WASHINGTON (AP) – The Navy is moving ahead with plans to award combat ship contracts to Lockheed Martin Corp. and General Dynamics Corp. by early next year.

The service asked Lockheed and General Dynamics late Monday to submit bids to build five littoral combat ships, speedy warships designed to operate close to shore. The Navy envisions a winning contractor building three ships, while its rival builds the other two.

The Navy’s request for bids follows the service’s decision last month to scrap its original plan of awarding a third ship this year to one of the contractors. With a decision by Congress to cut funding for the third ship in the fiscal 2008 budget, which ended Sept. 30, the Navy had to go back and draw up new plans to award future ships.

“The Navy is moving as expeditiously as possible on future contract awards,” Lt. Cmdr. Victor Chen said Tuesday. Both companies are expected to submit bids “soon,” he added.

The service plans by January to award both contractors a ship each under the current budget, and will make separate awards for the three remaining vessels in fiscal 2010.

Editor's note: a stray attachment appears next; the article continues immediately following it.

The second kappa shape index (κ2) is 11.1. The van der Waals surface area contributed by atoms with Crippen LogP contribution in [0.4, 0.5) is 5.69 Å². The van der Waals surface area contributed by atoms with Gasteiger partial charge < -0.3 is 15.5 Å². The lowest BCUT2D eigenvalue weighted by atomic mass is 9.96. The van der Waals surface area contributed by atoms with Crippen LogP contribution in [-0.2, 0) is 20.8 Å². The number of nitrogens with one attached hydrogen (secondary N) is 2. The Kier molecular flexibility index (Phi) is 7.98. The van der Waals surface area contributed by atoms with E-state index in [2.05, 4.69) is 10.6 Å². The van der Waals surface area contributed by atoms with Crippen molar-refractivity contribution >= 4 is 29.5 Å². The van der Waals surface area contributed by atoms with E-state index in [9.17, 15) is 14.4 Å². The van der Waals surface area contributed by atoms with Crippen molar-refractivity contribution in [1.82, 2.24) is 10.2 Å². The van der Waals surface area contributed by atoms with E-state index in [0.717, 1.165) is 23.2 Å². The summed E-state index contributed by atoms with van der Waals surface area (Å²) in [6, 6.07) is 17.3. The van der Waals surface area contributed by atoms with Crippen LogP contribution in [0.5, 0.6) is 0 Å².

Lockheed spokesman Craig Quigley confirmed the company had received the bids request. General Dynamics representative deferred questions to the Navy. General Dynamics’ program is being overseen by Maine’s Bath Iron Works, while construction is being carried out at a partner shipyard in Alabama.

Both companies have been waiting since April for a decision on the future of the combat ship program.

The Navy last year canceled deals with both Lockheed and General Dynamics for second ships from each due to cost overruns. The service’s latest cost estimate for the current ships being built is $550 million per vessel, more than double its initial estimate of $220 million.

Lockheed Martin delivered its first ship to the Navy in September. General Dynamics’ ship, which was christened last month in Mobile, Ala., is undergoing testing and integration.

The Littoral combat ship is smaller than the Navy’s next-generation surface combat ship and capable of operating in shallow, coastal waters that can move at “sprint speed” to get Marines safely out of enemy territory. The ships can travel at 57.5 miles per hour – compared with the average speed of 34.5 mph for other combat ships.


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